Core Data: Sharing data between Apps and their Widgets

App Extensions, introduced with iOS 8, significantly increase our iOS App’s customizable functionality and extended content. App Extensions allow developers to project quick access to their app.

A Widget or a Today Extension, a particular type of App Extension, provides a quick update to users or lets them perform a simple task in their Notification Center’s today view. Widgets are powerful, but they raise an inherent problem: Sharing data between your App and its Widget. This problem is compounded because, by default, since their security domains are different, an App and its extension cannot access the same data.

In order to solve this problem we need to create an App Group.

Create an App Group

An App Group provides a shared bundle that can be used by the app and its extensions as a shared container in which we can store data.

The next following steps show you how to setup an App Group.

  • Step 1. Create the App Group in the Apple Developer Portal. An App Group ID always starts with the word group like group.com.yourdomain.YourAwesomeGroup.
    App Group ID
  • Step 2. Create an App ID (if you don’t have one) for your App and enable App Groups. App Group ID
  • Step 3. Assign the App Group you created in step 1 to your App ID. App Group Id
  • Step 4. Repeat steps 2 and 3 for your App Extension.
  • Step 5. Create (or update if you already have one) a development provisioning profile for your App, so you can enable the needed entitlements. App Group Id
  • Step 6. In the Xcode project of your App, select the Target for your App and go to the Capabilities tab. There, enable App Groups. Do the same in the Target of your App Extension. App Group Id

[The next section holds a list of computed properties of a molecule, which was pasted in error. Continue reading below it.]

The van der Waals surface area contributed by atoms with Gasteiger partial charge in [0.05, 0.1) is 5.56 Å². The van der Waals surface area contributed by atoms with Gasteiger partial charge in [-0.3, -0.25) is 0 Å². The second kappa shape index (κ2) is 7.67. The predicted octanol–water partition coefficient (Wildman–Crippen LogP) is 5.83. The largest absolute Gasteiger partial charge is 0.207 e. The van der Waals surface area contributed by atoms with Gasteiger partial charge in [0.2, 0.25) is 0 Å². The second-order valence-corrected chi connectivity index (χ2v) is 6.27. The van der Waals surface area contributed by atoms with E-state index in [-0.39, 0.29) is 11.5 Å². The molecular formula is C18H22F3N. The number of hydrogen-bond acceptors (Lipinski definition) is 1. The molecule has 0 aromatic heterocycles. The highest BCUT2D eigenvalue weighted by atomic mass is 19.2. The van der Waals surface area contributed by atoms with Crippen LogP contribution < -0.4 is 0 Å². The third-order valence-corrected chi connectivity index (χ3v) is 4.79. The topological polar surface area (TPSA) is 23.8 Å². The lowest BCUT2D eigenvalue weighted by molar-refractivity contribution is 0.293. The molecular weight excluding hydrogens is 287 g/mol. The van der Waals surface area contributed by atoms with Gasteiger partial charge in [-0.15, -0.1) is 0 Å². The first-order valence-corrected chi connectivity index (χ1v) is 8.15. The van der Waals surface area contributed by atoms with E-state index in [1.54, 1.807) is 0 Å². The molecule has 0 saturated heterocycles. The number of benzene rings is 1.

Now, your app and its extension are ready to share the container, so it’s time to put the data in it.

Put your database in the shared container

When you create a new Xcode project and select the Core Data checkbox, Xcode automatically generates some boilerplate methods in the App Delegate. This code is used at runtime to generate the Core Data stack of your App.

One of the boilerplate methods is the following one:

This method simply returns the URL of the Documents directory in the App bundle.

We need to modify this method to point to the Shared Bundle, using the identifier of the App Group we recently created. Here, the new implementation:

If you are just starting a new App, that’s all you need to do.

Instead, if you already have an App in the AppStore and you are now adding a Widget, you need some additional work. Since your users might have already an Sqlite file in the Documents directory of your App bundle, you must migrate the Sqlite file to the new shared bundle. You need to perform this migration at the first launch of the App update.

Use Core Data in your App Extension

We need to access the shared Sqlite from the App Extension. Unfortunately, the templates provided by Xcode to create a new target for an App Extension do not provide a Core Data checkbox. So, some manual work is involved, this time. This process, nevertheless, is a great opportunity to increase your understanding of Core Data. I recommend taking a look at the Core Data methods in your App Delegate and moving them into a new class. In this way, the App and its extension will share the same source code. I’ll leave this exercise to you.

Share other data

A good reason to use Core Data in the shared container is that Core Data will handle synchronization of the data accesses, avoiding data corruption.

However, Core Data isn’t always the right choice.

For example, you might want to save just few preferences of your App. You can save this type of information using the NSUserDefaults. To access the user defaults, you usually use the class method +standardUserDefaults. Since we have to access the shared container, we need to use a different initializer and pass the App Group identifier to it:

Conclusion

In this iOS 8 Developer Tutorial, we setup an App Group and used it to share a container between an App and its Today extension. This method, which is essential for secure functionality, applies to any type of App extension.

Keep coding and making awesome apps.

Vicente

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